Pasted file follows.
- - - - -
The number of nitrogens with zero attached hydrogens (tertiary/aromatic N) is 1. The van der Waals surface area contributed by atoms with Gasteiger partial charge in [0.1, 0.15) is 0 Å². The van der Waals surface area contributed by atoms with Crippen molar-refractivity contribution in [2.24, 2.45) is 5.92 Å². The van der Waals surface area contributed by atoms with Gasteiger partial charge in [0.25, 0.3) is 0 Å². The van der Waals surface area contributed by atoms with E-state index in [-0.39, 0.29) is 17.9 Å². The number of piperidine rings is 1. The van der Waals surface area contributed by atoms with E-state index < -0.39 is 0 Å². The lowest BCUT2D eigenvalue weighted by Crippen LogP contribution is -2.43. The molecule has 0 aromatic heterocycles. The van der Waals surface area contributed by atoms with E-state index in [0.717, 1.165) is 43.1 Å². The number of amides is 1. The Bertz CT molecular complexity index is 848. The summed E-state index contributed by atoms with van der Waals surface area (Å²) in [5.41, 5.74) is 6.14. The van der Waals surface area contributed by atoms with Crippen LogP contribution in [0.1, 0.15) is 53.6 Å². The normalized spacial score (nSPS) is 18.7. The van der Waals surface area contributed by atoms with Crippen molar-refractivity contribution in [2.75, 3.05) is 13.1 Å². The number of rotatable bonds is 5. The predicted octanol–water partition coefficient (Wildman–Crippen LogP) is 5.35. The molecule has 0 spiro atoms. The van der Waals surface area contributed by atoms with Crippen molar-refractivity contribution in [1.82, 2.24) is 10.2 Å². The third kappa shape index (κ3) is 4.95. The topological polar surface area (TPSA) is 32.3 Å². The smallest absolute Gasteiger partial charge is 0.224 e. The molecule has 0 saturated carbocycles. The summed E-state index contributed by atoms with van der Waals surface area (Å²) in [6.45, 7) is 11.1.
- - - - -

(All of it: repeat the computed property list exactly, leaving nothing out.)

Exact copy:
The number of nitrogens with zero attached hydrogens (tertiary/aromatic N) is 1. The van der Waals surface area contributed by atoms with Gasteiger partial charge in [0.1, 0.15) is 0 Å². The van der Waals surface area contributed by atoms with Crippen molar-refractivity contribution in [2.24, 2.45) is 5.92 Å². The van der Waals surface area contributed by atoms with Gasteiger partial charge in [0.25, 0.3) is 0 Å². The van der Waals surface area contributed by atoms with E-state index in [-0.39, 0.29) is 17.9 Å². The number of piperidine rings is 1. The van der Waals surface area contributed by atoms with E-state index < -0.39 is 0 Å². The lowest BCUT2D eigenvalue weighted by Crippen LogP contribution is -2.43. The molecule has 0 aromatic heterocycles. The van der Waals surface area contributed by atoms with E-state index in [0.717, 1.165) is 43.1 Å². The number of amides is 1. The Bertz CT molecular complexity index is 848. The summed E-state index contributed by atoms with van der Waals surface area (Å²) in [5.41, 5.74) is 6.14. The van der Waals surface area contributed by atoms with Crippen LogP contribution in [0.1, 0.15) is 53.6 Å². The normalized spacial score (nSPS) is 18.7. The van der Waals surface area contributed by atoms with Crippen molar-refractivity contribution in [2.75, 3.05) is 13.1 Å². The number of rotatable bonds is 5. The predicted octanol–water partition coefficient (Wildman–Crippen LogP) is 5.35. The molecule has 0 spiro atoms. The van der Waals surface area contributed by atoms with Crippen molar-refractivity contribution in [1.82, 2.24) is 10.2 Å². The third kappa shape index (κ3) is 4.95. The topological polar surface area (TPSA) is 32.3 Å². The smallest absolute Gasteiger partial charge is 0.224 e. The molecule has 0 saturated carbocycles. The summed E-state index contributed by atoms with van der Waals surface area (Å²) in [6.45, 7) is 11.1.